The “Busby Babes” were arguably the best team Manchester United had ever seen. After making it to the European Cup semi-finals, the team caught a flight back home from Belgrade, Yugoslavia on February 6th, 1958. This trip ended in disaster and brought an end to the reign of the original Busby Babes.
The making of a legendary team
When Matt Busby was brought in as manager of the team in 1945, he was faced with a serious challenge. He needed to completely revamp the team to ensure success. Busby knew that youth was the key to the team’s success and the future of soccer. Because of this, Busby’s team averaged an age of 22 years. Many players graduated from the Manchester United Junior Athletic Club at little to no cost to the team. With young, fresh legs, Manchester United was quickly on its way to the top.
The beginnings of the UEFA European Cup
In April 1955, UEFA established the European Cup – a football competition for the champion clubs of UEFA-affiliated nations. At its inception, the English league was denied entry into the competition. However, when Manchester United won the English league in 1956, Busby insisted that they enter as the first English team to play in the European Cup.
In the 1956-1957 run for the Cup, Manchester United made it to the semi-finals. Despite their efforts, they were unable to defeat the future winners, Real Madrid. However, their Cup run during this season made them the favorite to win the following year.
In 1958, Manchester United won their quarterfinal game and the team was on the way to Yugoslavia to play against Red Star Belgrade. Following this game, they would head to the semifinals.
The effects of delayed travel
In order to fulfill their league fixtures, Manchester United had to fly to get to their European matches. The team had made a similar trip to Belgrade earlier that season, and the return back was difficult. A heavy fog over England prevented them from flying back to Manchester and instead the team was forced to fly to Amsterdam, take a ferry from the Hook of Holland to Harwich, and then a train from there to Manchester.
This trip was exhausting. The team had only three days to recover from traveling until their next game. The exhaustion showed on the players, and they ended up tying in their next match. Hoping to avoid hard trips in the future, the team chartered a British European Airways plane from Manchester to Belgrade and back.
Delays going home
After the game, the team hopped on British European Airways Flight 609, which had aboard the Manchester United team, journalists covering the rising team, and some of their supporters. In total, the flight had 44 people on board.
After takeoff, the flight had to stop to refuel at Munich-Riem Airport in West Germany. For the “Elizabethan”-class Airspeed Ambassador, a non-stop flight from Belgrade to Manchester was beyond its range. After refueling, getting back in the air was not as easy as their initial takeoff out of Belgrade.
The weather in Munich was snowy and gray, and it seemed as though the snow would cause the flight to be delayed until the following day. Pilot James Thain and co-pilot Kenneth Rayment attempted two takeoffs but abandoned both after having experienced boost surging in the left engine. Following the second attempt, the passengers were asked to retreat to the airport lounge.
Wanting to stay on schedule, Thain rejected an overnight stay and had all the passengers re-board the plane a mere 15 minutes later. Despite the weather, Thain believed there was plenty of runway to accommodate a slower release of the throttle, allowing them to take-off a little further down the runway than usual. They began their third attempt at take-off, but as they closed in on the end of the runway, the plane was not picking up enough speed.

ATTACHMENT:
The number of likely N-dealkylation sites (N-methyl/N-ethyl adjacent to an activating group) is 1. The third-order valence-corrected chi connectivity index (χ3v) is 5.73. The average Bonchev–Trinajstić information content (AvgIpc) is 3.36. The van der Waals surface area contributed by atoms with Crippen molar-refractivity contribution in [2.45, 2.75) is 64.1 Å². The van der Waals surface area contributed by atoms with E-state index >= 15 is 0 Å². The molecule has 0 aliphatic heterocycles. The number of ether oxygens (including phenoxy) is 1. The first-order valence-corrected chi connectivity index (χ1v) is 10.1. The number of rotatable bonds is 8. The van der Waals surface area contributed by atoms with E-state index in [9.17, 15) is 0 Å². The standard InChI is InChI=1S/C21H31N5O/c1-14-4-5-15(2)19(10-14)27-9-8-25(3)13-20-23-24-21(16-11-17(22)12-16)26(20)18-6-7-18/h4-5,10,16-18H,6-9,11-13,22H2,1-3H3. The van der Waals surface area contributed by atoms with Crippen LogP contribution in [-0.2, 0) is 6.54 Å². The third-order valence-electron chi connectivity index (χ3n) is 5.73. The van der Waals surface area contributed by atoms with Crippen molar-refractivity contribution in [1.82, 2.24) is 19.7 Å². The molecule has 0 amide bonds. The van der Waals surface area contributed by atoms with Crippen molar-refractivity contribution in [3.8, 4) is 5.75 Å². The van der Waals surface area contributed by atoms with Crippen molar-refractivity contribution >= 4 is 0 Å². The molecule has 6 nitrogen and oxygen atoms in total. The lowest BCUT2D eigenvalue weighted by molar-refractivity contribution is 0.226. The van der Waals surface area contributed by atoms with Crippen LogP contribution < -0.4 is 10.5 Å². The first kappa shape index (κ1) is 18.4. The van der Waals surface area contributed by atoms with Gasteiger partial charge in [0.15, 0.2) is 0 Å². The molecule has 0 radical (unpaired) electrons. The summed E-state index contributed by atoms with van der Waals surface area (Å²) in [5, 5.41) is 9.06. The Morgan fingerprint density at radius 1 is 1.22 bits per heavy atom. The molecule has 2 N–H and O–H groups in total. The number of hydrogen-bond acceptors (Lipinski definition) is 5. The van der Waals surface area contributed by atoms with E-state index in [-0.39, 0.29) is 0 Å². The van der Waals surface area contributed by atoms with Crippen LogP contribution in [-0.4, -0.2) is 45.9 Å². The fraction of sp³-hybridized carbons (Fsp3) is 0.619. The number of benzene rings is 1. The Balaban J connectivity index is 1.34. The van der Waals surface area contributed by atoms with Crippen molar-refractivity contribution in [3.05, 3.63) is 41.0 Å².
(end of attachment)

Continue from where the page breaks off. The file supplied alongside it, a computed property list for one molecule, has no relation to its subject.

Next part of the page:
For a successful takeoff, the plane was required to reach a speed of 119 knots (137 mph), and after having only reached 117 knots (135 mph), the plane had run over some slush that had formed on the runway. This slush slowed the plane’s speed to a measly 105 knots (121 mph), nowhere near enough for take-off.
Unable to get off the ground, the plane tore through the fence at the end of the runway and its left wing was ripped off after it hit the side of a house. The tail section of the plane crashed into a barn that had a parked fuel truck in it, which caught fire and exploded. Scared that the aircraft might also explode, Thain began evacuating passengers. After regaining consciousness, goalkeeper Harry Gregg began evacuating other passengers, notably saving his teammates Bobby Charlton and Dennis Viollet.
Seven members of the team died instantly in the crash. Duncan Edwards became the eighth casualty, having died 15 days following the disaster. Co-pilot Captain Kenneth Rayment was trapped in his seat due to the crumpled fuselage, but was eventually rescued from the wreckage and sent to the hospital where he succumbed to brain damage three weeks after the crash.
Ultimately, 21 people died at the scene and two more died in the days that followed.
After the Munich Air Disaster, Manchester United refrained from playing another match for two weeks. When they did play, only two players who had been involved in the European Cup tie in Belgrade returned to the field. This was the only game Manchester United would win for the remainder of the league, their title challenge collapsing and sending them into 9th place in the league. Two players who survived, Johnny Berry and Jackie Blanchflower, never played professional football again.
It would take 10 years for Sir Matt Busby to rebuild the Manchester United team and lead them to their first European Championship Cup win in 1968.